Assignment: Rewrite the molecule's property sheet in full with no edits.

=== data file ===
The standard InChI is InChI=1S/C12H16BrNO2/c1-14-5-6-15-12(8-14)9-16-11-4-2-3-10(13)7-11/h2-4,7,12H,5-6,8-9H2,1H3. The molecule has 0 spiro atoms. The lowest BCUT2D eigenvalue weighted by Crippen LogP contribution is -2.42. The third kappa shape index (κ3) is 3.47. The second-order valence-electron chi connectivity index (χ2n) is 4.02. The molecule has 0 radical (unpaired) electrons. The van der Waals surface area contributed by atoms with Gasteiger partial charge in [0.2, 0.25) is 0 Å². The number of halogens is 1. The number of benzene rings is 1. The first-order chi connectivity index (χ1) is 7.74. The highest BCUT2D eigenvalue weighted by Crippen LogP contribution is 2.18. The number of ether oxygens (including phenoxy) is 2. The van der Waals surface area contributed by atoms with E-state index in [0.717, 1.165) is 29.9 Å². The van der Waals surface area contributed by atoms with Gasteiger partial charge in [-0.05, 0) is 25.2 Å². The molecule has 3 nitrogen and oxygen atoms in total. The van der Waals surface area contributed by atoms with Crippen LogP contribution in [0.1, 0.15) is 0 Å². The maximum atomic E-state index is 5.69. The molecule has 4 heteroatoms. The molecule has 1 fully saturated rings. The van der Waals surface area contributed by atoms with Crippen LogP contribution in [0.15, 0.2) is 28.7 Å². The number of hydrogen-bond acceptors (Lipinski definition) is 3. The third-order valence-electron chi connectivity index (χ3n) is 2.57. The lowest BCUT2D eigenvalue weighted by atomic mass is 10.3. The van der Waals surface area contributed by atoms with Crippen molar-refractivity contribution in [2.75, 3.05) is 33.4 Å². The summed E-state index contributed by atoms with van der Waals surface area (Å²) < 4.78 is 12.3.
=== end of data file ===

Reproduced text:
The standard InChI is InChI=1S/C12H16BrNO2/c1-14-5-6-15-12(8-14)9-16-11-4-2-3-10(13)7-11/h2-4,7,12H,5-6,8-9H2,1H3. The molecule has 0 spiro atoms. The lowest BCUT2D eigenvalue weighted by Crippen LogP contribution is -2.42. The third kappa shape index (κ3) is 3.47. The second-order valence-electron chi connectivity index (χ2n) is 4.02. The molecule has 0 radical (unpaired) electrons. The van der Waals surface area contributed by atoms with Gasteiger partial charge in [0.2, 0.25) is 0 Å². The number of halogens is 1. The number of benzene rings is 1. The first-order chi connectivity index (χ1) is 7.74. The highest BCUT2D eigenvalue weighted by Crippen LogP contribution is 2.18. The number of ether oxygens (including phenoxy) is 2. The van der Waals surface area contributed by atoms with E-state index in [0.717, 1.165) is 29.9 Å². The van der Waals surface area contributed by atoms with Gasteiger partial charge in [-0.05, 0) is 25.2 Å². The molecule has 3 nitrogen and oxygen atoms in total. The van der Waals surface area contributed by atoms with Crippen LogP contribution in [0.1, 0.15) is 0 Å². The maximum atomic E-state index is 5.69. The molecule has 4 heteroatoms. The molecule has 1 fully saturated rings. The van der Waals surface area contributed by atoms with Crippen LogP contribution in [0.15, 0.2) is 28.7 Å². The number of hydrogen-bond acceptors (Lipinski definition) is 3. The third-order valence-electron chi connectivity index (χ3n) is 2.57. The lowest BCUT2D eigenvalue weighted by atomic mass is 10.3. The van der Waals surface area contributed by atoms with Crippen molar-refractivity contribution in [2.75, 3.05) is 33.4 Å². The summed E-state index contributed by atoms with van der Waals surface area (Å²) < 4.78 is 12.3.